• Never mix chemicals – never mix bleach and ammonia products together, as this creates a poisonous gas which is lethal. It is not unusual to have bleach and QUAT (quaternary ammonium) and glycolic acids in our kitchens and bathrooms. Both bleach and QUAT are common sanitizers and disinfectants. Keeping these completely separate in storage is important.
  • Label everything ­– label all spray bottles, buckets, and containers. Even if the contents are simply water or oil, intended for cooking or not, it can be confused and therefore is a hazard. This is especially important when chemicals are taken out of their original container and put into something else (a spray bottle, for example).
  • Read the label – every label should have a description of what is in the bottle, how to properly use and store it, and first aid directions.
  • Remove the empties and clutter – Storing cleaning agents with clutter makes it more likely that the container will be knocked over at some point. Storing containers on lower shelves in a well-organized space is safer. These areas should not be used for old equipment, empty bottles, and employee jackets.
  • Training – all employees should be aware of the dangers of housing a variety of solvents, disinfectants, cleaners, sanitizers, detergents, and rinse aids in their work spaces. They should know how to dispense, use, and clean up these products. Automatic chemical dispensers can help.

Another suggestion to add from the Green Hospitality Initiative (GHI) includes having an emergency protocol in case of accidents. Remember that a chemical accident is grounds for a call to the Hennepin County Environmental Health 24/7 emergency line (612-543-5217).

Hepatitis A outbreak in Minnesota

In August 2019, the Minnesota Department of Health declared an outbreak of Hepatitis A in several counties (including Hennepin County), which is part of the larger national outbreak occurring. MDH has recently published an update with some important public information, including information about vaccination. Although routine vaccination for Hep A has not yet become a recommendation for food service workers, heightened awareness and review of the importance of not working while ill is pertinent to us all. This is particularly important for anyone in food service because Hep A is highly infectious and can spread rapidly through contaminated foods.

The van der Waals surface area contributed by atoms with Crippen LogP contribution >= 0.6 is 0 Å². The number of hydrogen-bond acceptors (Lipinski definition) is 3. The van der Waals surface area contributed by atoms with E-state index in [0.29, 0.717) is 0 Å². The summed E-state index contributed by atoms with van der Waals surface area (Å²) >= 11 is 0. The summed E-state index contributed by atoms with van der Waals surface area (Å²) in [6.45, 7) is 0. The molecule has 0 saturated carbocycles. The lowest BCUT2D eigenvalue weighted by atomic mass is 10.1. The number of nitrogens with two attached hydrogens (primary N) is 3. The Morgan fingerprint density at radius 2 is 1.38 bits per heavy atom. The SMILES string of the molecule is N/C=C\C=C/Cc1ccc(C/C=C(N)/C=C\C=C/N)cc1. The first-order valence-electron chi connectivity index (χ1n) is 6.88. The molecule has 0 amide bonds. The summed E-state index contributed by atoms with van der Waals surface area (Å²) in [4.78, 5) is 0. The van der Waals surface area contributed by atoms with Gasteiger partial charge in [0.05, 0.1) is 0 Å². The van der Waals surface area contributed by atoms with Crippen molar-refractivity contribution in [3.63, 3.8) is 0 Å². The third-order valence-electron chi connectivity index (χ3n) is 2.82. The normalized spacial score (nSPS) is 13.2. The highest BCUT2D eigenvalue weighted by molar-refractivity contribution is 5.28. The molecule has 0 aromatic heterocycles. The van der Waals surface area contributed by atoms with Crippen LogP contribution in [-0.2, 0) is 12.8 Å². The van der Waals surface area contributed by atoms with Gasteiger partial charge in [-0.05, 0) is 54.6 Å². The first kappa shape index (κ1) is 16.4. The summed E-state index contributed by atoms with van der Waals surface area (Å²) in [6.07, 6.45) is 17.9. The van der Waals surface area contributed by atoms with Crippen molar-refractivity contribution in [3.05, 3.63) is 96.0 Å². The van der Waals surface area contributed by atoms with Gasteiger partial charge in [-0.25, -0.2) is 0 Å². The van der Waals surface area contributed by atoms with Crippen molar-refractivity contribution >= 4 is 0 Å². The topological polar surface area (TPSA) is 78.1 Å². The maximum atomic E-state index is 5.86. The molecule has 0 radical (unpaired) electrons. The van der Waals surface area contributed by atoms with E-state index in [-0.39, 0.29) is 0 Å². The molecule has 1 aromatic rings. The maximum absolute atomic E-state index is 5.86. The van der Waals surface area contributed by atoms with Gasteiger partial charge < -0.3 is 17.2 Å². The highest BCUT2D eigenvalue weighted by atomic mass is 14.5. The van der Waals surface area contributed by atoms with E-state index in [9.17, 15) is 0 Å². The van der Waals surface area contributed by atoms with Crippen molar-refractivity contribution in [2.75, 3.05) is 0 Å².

Web resources

Visit for information on:

  • General environmental health 
  • Basic food safety classes 
  • Temporary food stand licensing 
  • Food license information, categories, and fee schedule 
  • New construction or remodeling application 

Radon information and test kits 

Septic system requirements and procedures

Body art licensing information (tattooing and piercing) 

Beaches in Hennepin County

Public swimming pool regulations

About us

Food Digest is a quarterly newsletter written by inspectors from Hennepin
County Public Health Department, and designed to support and educate Hennepin County food facility owners and operators. Articles focus on food
safety and requirements from the Minnesota Food Code and Hennepin County food ordinance.


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Hopkins, MN 55343-9413

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Past issues

Previous issues of Food digest available in our archive.